The Daily Courier from Connellsville, Pennsylvania on February 23, 1939 · Page 2
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The Daily Courier from Connellsville, Pennsylvania · Page 2

Connellsville, Pennsylvania
Issue Date:
Thursday, February 23, 1939
Page 2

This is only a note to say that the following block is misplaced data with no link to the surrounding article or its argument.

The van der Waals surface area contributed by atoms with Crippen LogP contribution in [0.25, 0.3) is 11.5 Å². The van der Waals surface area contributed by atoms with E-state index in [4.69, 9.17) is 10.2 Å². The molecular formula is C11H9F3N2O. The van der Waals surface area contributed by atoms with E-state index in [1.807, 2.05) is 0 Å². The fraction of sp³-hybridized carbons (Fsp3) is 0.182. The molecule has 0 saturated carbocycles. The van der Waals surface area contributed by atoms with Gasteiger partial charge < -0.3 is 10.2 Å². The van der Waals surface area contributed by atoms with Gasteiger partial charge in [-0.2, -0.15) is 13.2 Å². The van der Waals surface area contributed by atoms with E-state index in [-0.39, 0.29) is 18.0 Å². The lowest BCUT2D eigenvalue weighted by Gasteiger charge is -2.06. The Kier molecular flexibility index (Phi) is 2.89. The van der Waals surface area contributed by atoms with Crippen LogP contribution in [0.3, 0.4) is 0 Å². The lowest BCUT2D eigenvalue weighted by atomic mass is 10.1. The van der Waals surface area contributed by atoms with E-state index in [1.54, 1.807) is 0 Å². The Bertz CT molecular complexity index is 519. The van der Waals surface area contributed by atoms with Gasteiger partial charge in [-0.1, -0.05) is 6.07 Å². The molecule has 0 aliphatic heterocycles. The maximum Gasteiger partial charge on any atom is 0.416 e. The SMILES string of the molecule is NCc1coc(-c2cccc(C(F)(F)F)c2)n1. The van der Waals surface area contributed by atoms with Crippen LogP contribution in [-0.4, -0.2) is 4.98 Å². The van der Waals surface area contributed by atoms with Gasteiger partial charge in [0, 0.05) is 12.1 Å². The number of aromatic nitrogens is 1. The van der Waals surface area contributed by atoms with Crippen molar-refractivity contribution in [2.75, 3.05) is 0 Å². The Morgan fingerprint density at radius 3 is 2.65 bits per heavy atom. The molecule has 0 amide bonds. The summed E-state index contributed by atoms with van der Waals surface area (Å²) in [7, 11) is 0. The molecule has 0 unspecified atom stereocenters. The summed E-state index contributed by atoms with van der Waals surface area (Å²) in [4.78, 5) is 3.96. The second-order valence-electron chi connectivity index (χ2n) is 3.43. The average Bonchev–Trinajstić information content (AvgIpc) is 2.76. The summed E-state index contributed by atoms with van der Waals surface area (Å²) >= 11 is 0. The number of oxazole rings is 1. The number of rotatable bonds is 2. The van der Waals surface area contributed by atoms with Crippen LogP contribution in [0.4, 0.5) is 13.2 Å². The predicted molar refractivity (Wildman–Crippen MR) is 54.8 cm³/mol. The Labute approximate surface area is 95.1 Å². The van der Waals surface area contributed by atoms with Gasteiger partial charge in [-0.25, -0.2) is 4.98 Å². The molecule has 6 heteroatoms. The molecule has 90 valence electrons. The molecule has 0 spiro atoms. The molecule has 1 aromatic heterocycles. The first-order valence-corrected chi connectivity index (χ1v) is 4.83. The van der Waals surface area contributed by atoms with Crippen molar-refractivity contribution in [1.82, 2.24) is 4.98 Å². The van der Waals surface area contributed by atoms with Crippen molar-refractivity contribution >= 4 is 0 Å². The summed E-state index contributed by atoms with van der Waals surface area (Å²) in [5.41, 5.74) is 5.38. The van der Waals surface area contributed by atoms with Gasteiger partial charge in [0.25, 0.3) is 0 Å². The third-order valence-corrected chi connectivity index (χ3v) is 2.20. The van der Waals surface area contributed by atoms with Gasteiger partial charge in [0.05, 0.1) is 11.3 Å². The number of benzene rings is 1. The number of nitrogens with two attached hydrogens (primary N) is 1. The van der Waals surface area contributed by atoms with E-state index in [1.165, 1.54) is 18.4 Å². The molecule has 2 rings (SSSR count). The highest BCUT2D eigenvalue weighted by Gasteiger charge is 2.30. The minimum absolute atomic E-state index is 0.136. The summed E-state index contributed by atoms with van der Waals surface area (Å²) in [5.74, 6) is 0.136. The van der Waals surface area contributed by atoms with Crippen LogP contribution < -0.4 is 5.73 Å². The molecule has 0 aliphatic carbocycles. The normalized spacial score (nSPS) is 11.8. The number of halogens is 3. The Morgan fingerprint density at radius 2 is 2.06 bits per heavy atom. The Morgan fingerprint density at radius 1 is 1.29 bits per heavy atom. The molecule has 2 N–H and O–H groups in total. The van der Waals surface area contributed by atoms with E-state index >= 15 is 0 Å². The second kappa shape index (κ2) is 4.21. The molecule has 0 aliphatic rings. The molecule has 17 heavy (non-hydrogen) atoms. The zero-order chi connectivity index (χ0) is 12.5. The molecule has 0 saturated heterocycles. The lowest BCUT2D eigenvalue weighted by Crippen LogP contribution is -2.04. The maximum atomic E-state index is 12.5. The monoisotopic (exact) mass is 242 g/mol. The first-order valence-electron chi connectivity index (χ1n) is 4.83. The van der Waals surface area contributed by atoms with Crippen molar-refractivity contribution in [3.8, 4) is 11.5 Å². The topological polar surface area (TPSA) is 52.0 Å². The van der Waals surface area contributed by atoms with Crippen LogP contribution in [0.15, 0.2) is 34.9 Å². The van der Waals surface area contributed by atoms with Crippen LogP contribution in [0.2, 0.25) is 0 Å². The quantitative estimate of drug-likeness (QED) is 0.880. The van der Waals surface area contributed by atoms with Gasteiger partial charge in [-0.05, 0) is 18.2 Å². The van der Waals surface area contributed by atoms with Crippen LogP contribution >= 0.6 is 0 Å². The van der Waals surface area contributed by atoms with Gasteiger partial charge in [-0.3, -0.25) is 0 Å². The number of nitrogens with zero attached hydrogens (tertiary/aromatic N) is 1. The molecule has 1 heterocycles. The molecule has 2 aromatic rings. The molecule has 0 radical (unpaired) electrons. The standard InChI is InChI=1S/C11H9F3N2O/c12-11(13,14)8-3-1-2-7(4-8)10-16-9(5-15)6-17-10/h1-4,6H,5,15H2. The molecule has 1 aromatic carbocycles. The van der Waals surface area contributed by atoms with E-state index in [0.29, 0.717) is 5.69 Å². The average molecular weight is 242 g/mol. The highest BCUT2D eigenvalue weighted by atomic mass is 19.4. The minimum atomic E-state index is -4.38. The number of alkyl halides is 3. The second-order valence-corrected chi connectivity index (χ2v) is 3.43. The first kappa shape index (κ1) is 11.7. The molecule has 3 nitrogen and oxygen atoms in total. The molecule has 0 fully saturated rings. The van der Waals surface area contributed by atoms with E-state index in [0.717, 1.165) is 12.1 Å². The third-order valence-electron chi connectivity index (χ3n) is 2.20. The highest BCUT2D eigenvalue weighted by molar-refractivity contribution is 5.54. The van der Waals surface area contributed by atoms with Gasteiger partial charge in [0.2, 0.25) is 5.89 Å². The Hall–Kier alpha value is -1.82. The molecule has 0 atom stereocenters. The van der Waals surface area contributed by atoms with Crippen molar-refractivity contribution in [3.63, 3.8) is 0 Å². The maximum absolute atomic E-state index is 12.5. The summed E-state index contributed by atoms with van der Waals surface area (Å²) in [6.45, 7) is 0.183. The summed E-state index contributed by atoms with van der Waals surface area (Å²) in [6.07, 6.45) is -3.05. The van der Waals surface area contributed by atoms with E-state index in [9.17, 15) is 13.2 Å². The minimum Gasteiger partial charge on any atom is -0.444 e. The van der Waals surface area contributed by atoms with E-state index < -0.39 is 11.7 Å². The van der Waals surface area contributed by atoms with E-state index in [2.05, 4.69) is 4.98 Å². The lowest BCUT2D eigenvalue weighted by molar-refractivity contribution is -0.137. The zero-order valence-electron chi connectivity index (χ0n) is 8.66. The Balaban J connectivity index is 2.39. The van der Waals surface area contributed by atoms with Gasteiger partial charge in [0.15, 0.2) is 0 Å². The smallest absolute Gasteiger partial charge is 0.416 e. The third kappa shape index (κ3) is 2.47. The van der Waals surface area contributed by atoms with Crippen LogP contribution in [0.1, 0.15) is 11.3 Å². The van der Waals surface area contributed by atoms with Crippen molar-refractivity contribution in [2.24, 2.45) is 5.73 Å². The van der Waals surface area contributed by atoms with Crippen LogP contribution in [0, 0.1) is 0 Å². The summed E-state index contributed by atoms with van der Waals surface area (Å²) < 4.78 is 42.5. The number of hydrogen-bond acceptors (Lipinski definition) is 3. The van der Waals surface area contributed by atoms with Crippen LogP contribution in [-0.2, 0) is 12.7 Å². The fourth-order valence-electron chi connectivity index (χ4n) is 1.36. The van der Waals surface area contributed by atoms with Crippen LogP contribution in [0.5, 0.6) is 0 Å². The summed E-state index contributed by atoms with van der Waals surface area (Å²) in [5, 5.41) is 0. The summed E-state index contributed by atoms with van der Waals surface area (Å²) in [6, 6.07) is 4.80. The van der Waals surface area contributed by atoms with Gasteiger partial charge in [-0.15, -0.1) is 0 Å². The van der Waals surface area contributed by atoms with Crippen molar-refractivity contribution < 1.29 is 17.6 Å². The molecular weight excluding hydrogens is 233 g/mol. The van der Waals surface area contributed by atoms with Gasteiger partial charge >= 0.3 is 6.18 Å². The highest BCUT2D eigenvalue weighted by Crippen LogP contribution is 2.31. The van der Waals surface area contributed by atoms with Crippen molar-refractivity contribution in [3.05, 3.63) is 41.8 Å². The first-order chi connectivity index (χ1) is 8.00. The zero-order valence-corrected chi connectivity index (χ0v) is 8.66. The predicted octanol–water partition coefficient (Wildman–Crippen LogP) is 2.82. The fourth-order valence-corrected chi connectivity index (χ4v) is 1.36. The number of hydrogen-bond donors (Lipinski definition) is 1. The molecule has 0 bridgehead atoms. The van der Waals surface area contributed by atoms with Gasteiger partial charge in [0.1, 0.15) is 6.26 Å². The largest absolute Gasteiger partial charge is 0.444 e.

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PAGE TWO. 15 DAILY COTTRTETT, CONNEt/LSVTLT/E, PA. THURSDAY, FEBRUARY 23, Tenth Birthday Is Celebrated By Sportsmen's Unit Rothschild in U. S. By LYNNE B. KINCELL D. A.R.Marks Washington's^kMay; W. G. Davis, Head of Schools, Speaker In commemoration of the birthday oil George Washington, the Nation's first president, Philip Freeman Chapter of the Daughters of American Revolution gave a beautilully ap- ponted 1 o'clock luncheon, supplemented by a patriotic program. Wednesday afternoon at Crawford Tea Room. W. O-. Davis, superlnten- Dunbar Township Class of 1929 Will dent of schools, was guest speaker, I en by the Reunion Committee organ- his subject being "America and, j ze a £ o r the celebration ol the 10th anniversary o[ the Class of 192D, Americanism." The speakers' table was centered with a mound of jonquils and snapdragons, while a large American flag and the D. A. H. flag stood out in prominence in the background. Similar spring blooms in crystal bud vases centered the smaller tables. Kirs. Robert M. Leiberger, regent, welcomed members and guests, after which Mrs. John M. Young, chaplain, read as the invocation a George Washington prayer from the D. A. R. ritual. This was followed by salute" to the flag, led by Mrs. D. Williams, recording secretary ol the chapter. Mrs. Leiberger gave Mrs. John L. Gans and Mrs. B. J. Hooper past regents' pins in appreciation o£ their loyality" and- untiring efforts during their term as regent. Both responded j with remarks of thanks. ' · ' . | " The regent introduced " Mrs. Ed- the 'Ihirty members and g.icsts at- '' tended the celebration ol the tenth : anniversary ol the Woman's Aux- i iiiary to Ihe Fayette County Fish '' .Game P r o t e c t i v e Association! Wednesday night at P. H. C. Hall. A covcrcd-dlsh dinner was served at G:30 o'clock, a color motif of red, white and blue predominating. A white birthday cake, bearing ten red [ candles, centered the table and arranged at either end was a cherry ! tice. Red tapeis were ji]«6 used, i Favors were red rosebud containers \ tilled with mints. Mr?. David Mullen give a history ] A · , of the auxiliary since its organization /\nniVerSaiy , ten years ago or.d John F. Lewis) j ga\ r e a talk concerning winter hiking. Five hundred and bingo were ! played, prizes being won as follows: i Bingo--High, Mrs. Willard Smith; second, Mrs. Harvey Harbaugh; third, R. T. Sullivan; five hundred- high, James Cole nnd Mrs. F. A, Pitseh; second, F. A. Pitsch and Mrs. George Hull. Guests included hus- Tuesday, May 16, is the date chos- Dunbar Township High School. Lazy Hour Ranch will be the scene ol festivities. The committee c o m p o s e d of Samuel Spotto, chairman and treasurer, Miss Zelda Matthews, secretary, and Mrs. Walter O. Bixler historian, was selected at a meeting, held Tuesday night at Spotto's wall paper store. After the business meeting a social period was enjoyed. Mrs. Bixler surprised the gathering with her memory o£ school days and Henry Allen entertained with ^witticisms. Later Mrs. Spotio served refreshments. - Victor Rothschild, third Baron of the distinguished European banking family, arrived in New York from Europe for a brief vacation. He is pictured as he landed. (Central Press) bands and friends of the auxiliary. Members decided to change the ( name of the organization to the j Adnhi Nature Study Club. Mrs. R, , T, Sullivan is president. i ward Mary F. Clarke, the former Caroline Cochran, who Miss will have the honor ol representing the local chapter as its first page at the itnnual Continental Congress to be held in April in Washington, D. C., the invitation having been received from President General Mrs. Henry M. Roberts, Jr. · Mrs. Leiberger then presented Mrs. Samuel L. Balsley, chairman of the ways and means committee, and she in turn presented the speaker, Mr. Davis, who gave an inspiring and educational address which wns- a challenge to all who heard It to use their efforts to make America-what the forefathers dreamed it to- be. During his talk he said that in" 1600 scarcely a white man lived north of the Rio Grande, that in 1789 we became a nation under the leadership. oC George Washington with a population of two or three million people, and that one can see that this is still a young nation with the indomitable spirit of democracy. Mr. Davis urged that this representative form of government be kep 1 -, that we make our homes citadels, that we drive out illiteracy and that more money be spent in educating the young than to suppress crime. The program was followed by a brief bus.Miess session with Mrs. Leiberger in charge. Mrs. William H. Soisson will attend the Continental Congress as alternate to the regent. The celebration was arranged by Mrs. Samuel L,. Balsley and will be remembered as a delightful occasion. Out-of-town women present were Mrs. W. H. Clingerman and daughter, Miss Theresa, of Scottdale, Mrs. D. H. Stoner, Mrs. Carrie Noss and Mrs. Timothy Horner of Mount Pleasant, Miss Anna Barron of Greensburg and Mrs. Margaret Ringler of Jones Mill. A program on "National Defense" will be given at the next meeting, scheduled for Wednesday, March 15. JESSIE VinGINIA RINGER OF CONFLUENCE MARRIED Mr. and Mrs. H. I. Ringer ot Confluence announce the marriage of their daughter. Miss Jessie Virginia Ringer, to James William Pugh, son of Mr. and Mrs. Ross Pugh of Somerset, Sunday, February 12, at Trinity Lutheran Church, GrantsviUe, Md. The bride wore a teal blue dress with gray accessories, and a corsage 5f pink roses. Miss Ruth Tressler of Confluence ivas maid of honor and Dwane Rai- gei, brother of man. (he bride, was best PROGRAM GIVEN AT MEETING OF BAPTIST. WOMEN'S UNION Mrs",-Henry Porter, vice-president, had charge of- o short business session at the regular meeting of the Women's Union of the First Baptist Church, held Tuesday evening at the church. Hymns, diiected by Mrs. S. B. Dull, were sung, and the leader, Mrs. Ralph Black, presided over the following program: Reading, Miss Marie Spcelman; special missionary pmycr, Mrs. Herbert, talk, "Judson Fellowship," Mrs. S. M. Grimm; review of the mission study book, "Moving Millions," Mrs. J. B. Bisel; prayer, Mrs. H. T. Shearer. , Mrs. J. S.'BrtnVnlec-wag presented with several gitts. The Biownlee family left Wednesday for their new home at Ebensburg. . The meeting was followed by a social hour at the church chapel. Lunch was ^orvcd by a committee o£ girls. PERRTOPOLIS COUPLE'S WEDDING ANNOUNCED Josephine Ludwick, daughter ol Mr. and Mrs. Frank Ludwick of Pcrryopohs, and James Williams, son of Mr. and Mrs. Clyde Williams of Perryopolis, were married Monday morning at St. John's Roman Catholic Church, Ferryopolis, by the pastor, Rev. Suran. Mrs. William McCracken and George Kosiski were the attendants. Monday evening n group of young people, headed by the Perry Band, went to the home of the bridegroom and serenaded the newlyweds. Mrs. G. R. KlTipp Hostess. Mrs. George R. Krupp delightfully entertained members o£ the Friendly Bible Class o£ the First United Presbyterian Church Monday night at her home in Morton avenue. Nine members and one guest, Nancy Shipley, were present. Mrs. Krupp instructed the girls in crocheting during the CdHy part of the evening. , Baler Chinese checkers were played and afghan squares were crocheted. Mrs. Krupp, assisted by her daughters, Anna Lou and Lois, served a delicious lunch. The regular meeting of the class will be held Monday night, March 13, at the home o£ Miss Audrey Barnes, 510 Davidson avenue. BETTY »IAE JIROWN TAKES j Marriage Licenses Issued. PART IN COLLEGE PROGRAM, Marriage licenses were issued at Miss Betty Mae Brown, president j Greensburg to Charles R. TIart of of the senior class of Mary-Baldwin ! Mount Pleasant and Evelyn Holhs of College, Staunton," Va-i" responded to | Scotldale and Anthony Finnell and the address of welcome given by Miss | Bessc Ackhn of Uniontown. Frances Sledge, president of the sophomove class, at an originally planned banquet given at 7 o'clock last Thursday evening at Stonewall Jackson Hotel, by the seniors. Miss Brown is a daughter of Mr. and Mrs. W. A. Brown of East Park. The theme of the evening was taken irom popular comic sli-ips, the tittle o£ the skit presented as part of the entertainment being "Olive Oyl's Party." Decorations were small posters of comic strips characters and favors were little wooden figures of Olive Oyl, Popeye, Donald Duck and Fluto. D. D. B. Club Friday. The D. D. D. Club will meet Friday evening at the home o£ Mrs. John Lowery, 409 East Washington avenue. COUNTY W. C. T. U. EXECUTIVES TO MEET A meeting of the executive committee of the Fayette County Woman's Christian Union will be held Saturday at 'the home of the president, Mrs. Asia B. Dillingev, at Uniontown. The hours are from 11 to 4 o'clock. D. OF U. V. WILL GIVE ' MARTHA WASHINGTON TEA The Daughters of Union Veterans will "hold a Martha "Washington tea at the home of Mrs. C. B. Furtney in Isabella road at 8 o'clock tonight. A free-will offering will be received. Troop 5 Meeting- Cancelled. Father Charged With Using Blow Torch On Daughter's Face Held By United Press. EL PASO, Tex., Feb. 23.--Paul | Pcschard, 34, was held under a $500 | peace bond today pending arraign' mcnt on his 16-year-old daughter's charge that he seared her face with a blow torch. The daughter, Cristina, told authorities that Peschard, a welder, burned her when she spent SI.99 of her earnings for shoes, lie then forbade treatment by a doctor for two days, she charged, because he said he rould not afford it. Two Firemen Injured. PITTSBURGH, Feb. 23--Battalion Fire Chief William Kuhlman, 53, and his drher, Joseph H. Mullen, 28, were injured last night while driving to a fire on the Souths'.de. They suffered bruises when their machine Graham Class Holds Its Fifth Annual Banquet The D. M. Graham Memorial Bible li .i or the .Methodist JEpucopal Church nt Star Junction observed its fifth anniversary with its annual father and son banquet Wednesday evening at the church. More than 100 members and their sons and friends attended. Rev. Lawrence S. Elliott, pastor of the First JVJeihodist Episcopal Church of ConnellsviUe, was the speaker. The theme ot the address was "Tanberline Americans," during the presentation of which Rpv. Elliott drew a parallel between the rugged trees which survive the rigors of climate at the snow line ol high mountains and the individuals who stand out in American life--Washington. Jefferson, Lincoln and others. He referred to Washington as the Moses of America, "for v/ho," Raid he, "will not admit Washington, like Moses of old, led us Into the promised land." Timberllnc Americans had something about them "we all need lo mediate upon and study." he said. Beneath the "timberline" Rev. Elliott painted (he "snakelinc," the forces and elements which tend lo break down American life. Kenneth Morrow spoke in behalf of, the sons, urging that the boys and their dads have more time to devote to each other and calling upon the boys to "cooperate with their fathers and be Mnd to them." Robert Wolfe, introduced as "Grandfather Wolfe," spoke briefly in behalf oC the fathers, expressing the hope the annual banquets shali be continued and pointing lo the good derived therefrom. Then followed short talks, a minute or less, by Superintendent M. F. Elwell of the Sunday school, Scout- mastei Lafayette Burl:holdcr of the recently organized troop of Boy Scouts, Earl E. Curtis, H. W. Buttermore, Harold B'-aney, E. C. Kensinger, Lindsay Wilson, A. M. Snydor and W. S. Stimmel, the last of Con- nellsviile and father of J. Rist Stimmel, chairman of the committee on arrangements for the banquet. Dr. R. L. Cox was toast.-naster. He spoke briefly, encouraging such gatherings, not only for tne good the fathers derive therefrom but the character building effect on the boys. In addition to group singing of popular songs, there were several numbers by a girls' trio, the Three Gerns, made up of Gloria Cortes, Eleanor Wilson and Margaret Baughman, with Miss Howenna Kamerer at the piano, and trumpet folos by Warren Elliott, son of the speaker of the evening. The Three Gems derive their name from the initials of their A meeting of Troop 5 o£ the Girl; crashed into an automobile driven by Scouts of South Coruiellsville, sched- I Joseph Fromelsberger, 29, who es- uled for tonight, has been cancelled.: caped injury. EDDIE KAY'S OJUCHESTJRA Every Friday und Saturday Night SUMMIT HOTEL Unontown, Pa. No Cover. ' No iMnimum ENTIRE STOCK (Spring paHcrns cxceptettj .WALL PAPER OFF Room Lots WALL PAPER JO Itolls Wall, 20 yds. Border 6 Eolls Ceilinif SPRING WALL PAPERS Now on-D5SPLAY Devoe Mirrolac and Artlcic Enamel Hay one can. any M/K. at the reg-uliir price--und ive give yon another can--same si/e, same color ABSOLUTELY BARRETT ROOFING PAPER roll 95c l o M . \p[ilc St. Phone. !«te. ( n m i c M s u l l c , Pa. Crawford Tea R o o m JSfi Soiifl! Piftsbnrg Street. Connellsville, t'n. Friday and Saturday Evening Menu Fresh Shrimp Cocktail Fresh Fruit Cocktail Tomato or Fruit Juice Tomalo Soup with Whipped Cream Chicken and Waffles, 75u Sweet Breads with Fresh Mushrooms, ODC Roast Loir, of Pork with Glazed Apple, 65c Prime Rib Roast of Beef, 65c Baked Virginia Ham, Pineapple Ring, 65c Broiled Blue Pike with Tartar Sauce, 60c Sizzling Tenderloin Steak, Fresh Mushrooms, 85c Mashed Potatoes Buttered New Potatoes Sweet Potatoes Broccoli with Hollandaise Sauce New Beets in Butter New Peas and Carrots Orange Sherbet fresh Vegetable Salod Waldorf Salad Hot Home Made Roll.- Fresh Strawberry Parfait i lume Made Lady Baltimore C Apple Pie a la Mode Coffee " ' lood at an um.sual Restaurant. Whenever possible we serve fresh vegetables and fi u i t = Our rol's nnd past-ics -iro home n~\ndc BARCLAY ON BRIDGE B y S h e p a r d B a r c l a y "The Authority on Authorities" ~~.r Philatelists Meet Friday. he Fay-West Philatelic Society of insylvanla will meet in regular seasion at 8 o'clock Friday evening in the club room at the Y. M. C. A. A I large turnout of members is desired. FAVOK THE FITTER CONFRONTED WITH a choice between two suite for your aide's final contract- -one of them an immense string In your own hand and the other one in which you have a splendid fit for your partner's bid, there should be little argument. Except upon the rarest of occasions, you are better off to let him play it. The main reason is that it affords 3. lot of entries to both hands, and a safe way to go bock and forth conveniently. Another Is that you thereby obviate the danger of a defensive ruff of that suit. A third IB that it offers the possibility of a cross-ruff if that be found advisable after the opcnir.g lead. A A ·'· if None » A 9 3 2 A K Q J 1 0 7 4 S 4. J 9 V K Q J 10 A 6 3 None 9 86 S 2 N 10 5 A. A K S 6 5 V 5 t 2 4 K Q J 8 7 6 j/. None (Dealer: South. East-West vulnerable.) North began the bidding of tills deal with 1-Club, East bid 1-Heart, South 2-Diamonds, West passed and North bid 4-Clubs, to compel a game. South took this out Into 4-Dlarnonds and North, having his fine fit for the diamond suit, decided there should surely be a slam In the hand. He consequently called 6. Clubs. West had sense enough to keep his own counsel, Instead of doubling. Guessing from the bidding that the second round of hearts would be ruffed, and that North was surely prepared for a lead of that suit, East decided to try the unorthodox lead ol the diamond 10. West of course trumped this. Steered away from a heart return by the fact that his partner had clearly considered his own suit hopeless, West decided lo return a trump. He had the great good fortune of finding his partner with the ace, and therefore got a chance to ruff a second diamond, putting the declarer down two tricks. North's bidding was sound up to his very last call, which should have been 6-Dlamonds Instead of 6-CIUbs. An overtrick was waiting- at diamonds. Tomorrow's Problem * Q 10 9 V Q J 8 ,4 K 9 3 4. K 10 8 4 A S 6 o V 10 7 5 3 * Q 10 5 * A Q J i 3 A 8 6 2 J 3 2 A 7 6 B 2 A A K. J 7 2 V K 4 V A 7 6 4 « 8 3 (Dealer: West. North-South vulnerable.) How would you recommend bidding this deal, after South opens with 1-Spade 1 Copyngbt, 19J9. Kin* Features Syndictte, lac. Motor Union Strife Again Closes Plants Blakcs Preparedness Talk. UNIONTOWN, Feb. 23.--Striking I straight from the shoulder in another of his typical National defense ad-] dresses, Colonel William Ganoe, chief oi! staff of the 99th Division, declared here that "this country needs to spend money for an adequate Army and Navy and component air force." Our "O^icc-a-Vcar" Promotion Special Plain Both OFFER ENDS SATURDAY (No call and delivery service at this price.) 34c Skirts Ladies' Jacket Suits . 69c Swagger Suits .... 89c Men's Suits 59c Men's Topcoats 65c Trousers 34c Snow Suits . .. . 59c Neckties 3 for 25c Any Pioin Gown 85c. Phone 1965 S I M O N S Cash Carry CLEANERS 105 South Pittsburg Street. 921 West Crawford Avenue. By United Press. DETROIT, Feb. 23. -- Factional strife in the United Automobile ' Workers Union, responsible yesterday j for shutdown of three automotive j plants, again disrupted production on j the assembly hncs today. The Briggs Manufacturing Company's Mack avenue pUnt, closed yesterday afternoon, resumed production for tv.'o hours todoy but W.TI forced lo shutdown ayain when Plymouth division of Chiyslcr Corporation was unublc to absorb the bodies it produces. Six thousand men on the day shift, at Briggs were made idle and it wns not expected the 4,500 on the night shift would go to work at 3 P. M. Plymouth resumed production on one of its two assembly lines today. Unofficial cbtimates were that approximately half of Plymouth's 6,000 day workers were at thsir jobs. At the Dodge plant, where equipment is manufactured toe Plymouth, officials said n majority of the 1,700 employes made idle yesterday were working. Fish-Game Local ' To Name President The Connellsville Chapter of the Fayette County Fish and Game Protective Association win meet Friday evening at 7:30 o'clock at the Y. M. C. A. A president is to be elected. A door prize will be awarded, it was announced. first names. Women of the churtu served the banquet. OFF8CIALLY PARTICIPATE SN BARGAIN DAYS FEB. 24, 25 One large group, to $6.90 FOOT REST Shoes P A I R One group, to $5.90 Shoes P A I R To 9c and SI Nationally Advertised Chiffon Hose 2 P A I R SEE OUR WINDOWS a THE HOST COMPLETE FOOD STORAGE FACILITIES EVER OFFERED! Features include estra-Iarge HUMIDRAWER foe fruits and vegetables ... new and bigger MEAT-KEEPER . .. new, sliding ADJUSTO- SHELVES ... fast SUPER FREEZER, with EJECT-O-CUBE Trays and extra apace for frozen storage ... p/ua the sensational new TRUE- TEMP Cold Control, insuring steady temperatures for a// your foods regardless of fluctuating room temperatures. The thrifty Wcstinghouae ECONOMIZER Mechanism assures ample cold ... at extra-low costs. Better sec this wonder refrigerator, todayl It's the "Pacemaker" for '39. L O O K A T T H E S E TRUE-TSMP C O I D C O N T R O L Simply dial 40° ... and you get forty degrees. Stabilizes cold for better food protection. S E N S A T I O N A L I M P R O V E M E N T S ! NEW 50% larger! Covered . ..vented ... slides out l i k e a d r a w e r . 121 W.Apple St., E Conne!!svii!e. THE WESTINGHOUSE STORE Phone 2197